What about this organization attracts you the most?

Obba Babatundé: Simply put, what attracts me the most about this organization is their work in community building and a commitment to inclusion and that their methodology is based on the use of the power of creative arts.

Does doing Get Empowered! change the path of your career in any way? In other words, do you think it may keep you from pursuing certain kinds of roles?

Obba Babatundé: In the 47 years of my career, I’ve always invested no matter what they are or what their purpose was that they are fully-realized human beings and with all the aspects that make us human. And so I don’t believe that in any way this will have a negative effect on future roles or work.

The first roles of yours where I really noticed you were The Fresh Prince of Bel-Air, The Temptations, That Thing You Do! and How High, four very different roles. Is there a role that you usually get recognized most for?

Obba Babatundé: I have been very blessed and fortunate to have had the opportunity to portray many different types of characters. Be it working on Broadway in musical theater or regional theater, or in straight plays as a dramatic actor, as well as film, television, night clubs, the dance world all of these experiences have afforded me exposure to a broader audience nationally and internationally.

Having portrayed real living people like the great tap dancer Harold Nicholas of the great tap dance duo the Nicholas Brothers, co-starring in the HBO feature Introducing Dorothy Dandridge with the lovely Halle Berry, or Motown mogul and icon Berry Gordy in The Temptations has caused me many times to be mistaken actually as those men. Now with the groundbreaking role of Julius Avant on the CBS soap opera Bold and the Beautiful has brought me — sometimes into the crosshairs — to even more people who identify me as him. Then there’s the wild and wonderful culture classic How High that continues to introduce me as Dean Cain to multiple generations.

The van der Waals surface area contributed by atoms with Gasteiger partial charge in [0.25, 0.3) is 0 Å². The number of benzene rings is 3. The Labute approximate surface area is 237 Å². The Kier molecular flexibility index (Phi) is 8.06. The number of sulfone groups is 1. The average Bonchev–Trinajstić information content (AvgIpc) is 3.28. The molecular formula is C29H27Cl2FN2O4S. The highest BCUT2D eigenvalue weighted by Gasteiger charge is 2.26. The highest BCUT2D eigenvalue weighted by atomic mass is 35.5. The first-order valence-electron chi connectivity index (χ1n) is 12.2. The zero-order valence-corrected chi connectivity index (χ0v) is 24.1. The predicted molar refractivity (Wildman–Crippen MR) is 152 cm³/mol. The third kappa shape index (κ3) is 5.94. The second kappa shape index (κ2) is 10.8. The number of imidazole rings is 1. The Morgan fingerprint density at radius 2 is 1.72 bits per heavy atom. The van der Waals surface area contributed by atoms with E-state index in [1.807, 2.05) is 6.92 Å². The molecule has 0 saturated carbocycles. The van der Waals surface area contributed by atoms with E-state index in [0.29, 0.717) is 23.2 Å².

The dancing you did in How High, was that improvised?

Obba Babatundé: A funny story about my dancing in How High, they had brought in a person who was to do the dance parts for my character. I looked over and saw the gentleman and asked, “Who is he and why is he dressed in the same costume?” They said, “He’s going to do your dancing.” I said, “I don’t need anybody to do my dancing.” They said, “Do you dance?” I said, “Watch me.” The rest is history and, yes, it was all improvisational.

Is there a role or project that you are most proud of?

Obba Babatundé: Asking me if there is a role that I would identify as my favorite would be like asking me which one of my children do I love the best. I love each one of the characters because I see them as fully realized humans and I put as much love and attention into each one. Although I must say that I hold a special place in my heart for Willie Johnson, the character I was awarded the Emmy nomination for my portrayal of in the HBO movie Miss Evers’ Boys. It is probably because of the historical relevance it had as well as the what resulted after — the president at the time — Bill Clinton did after seeing the film. He offered an apology on behalf of the country to the survivors and their families for the horrifying wrongs committed by the country to these men, women and their families.

Get Empowered! aside, what is coming up for you in your career?

Obba Babatundé: I am proud to announce that we have a second season on the Netflix series Dear White People, and I’ve just completed filming Showtime series I’m Dying Up Here. I have a movie coming out with Johnny Depp, LAbyrinth, as well as my one-man show Once in a Lifetime, a tribute to the late great Sammy Davis Jr.

When not busy with work, how do you like to spend your free time?

Obba Babatundé: As a horse whisperer, I love the time spent communicating spiritually with pure spirit creatures that are called horses.

Finally, Obba, any last words for the kids?

Obba Babatundé: My message to kids of all ages… Please never give up on your dream, because through dedication and commitment, your dreams can become a reality. Remember always, “they cannot take from you what they did not give to you.”

[Featured Image by Emi Gittleman]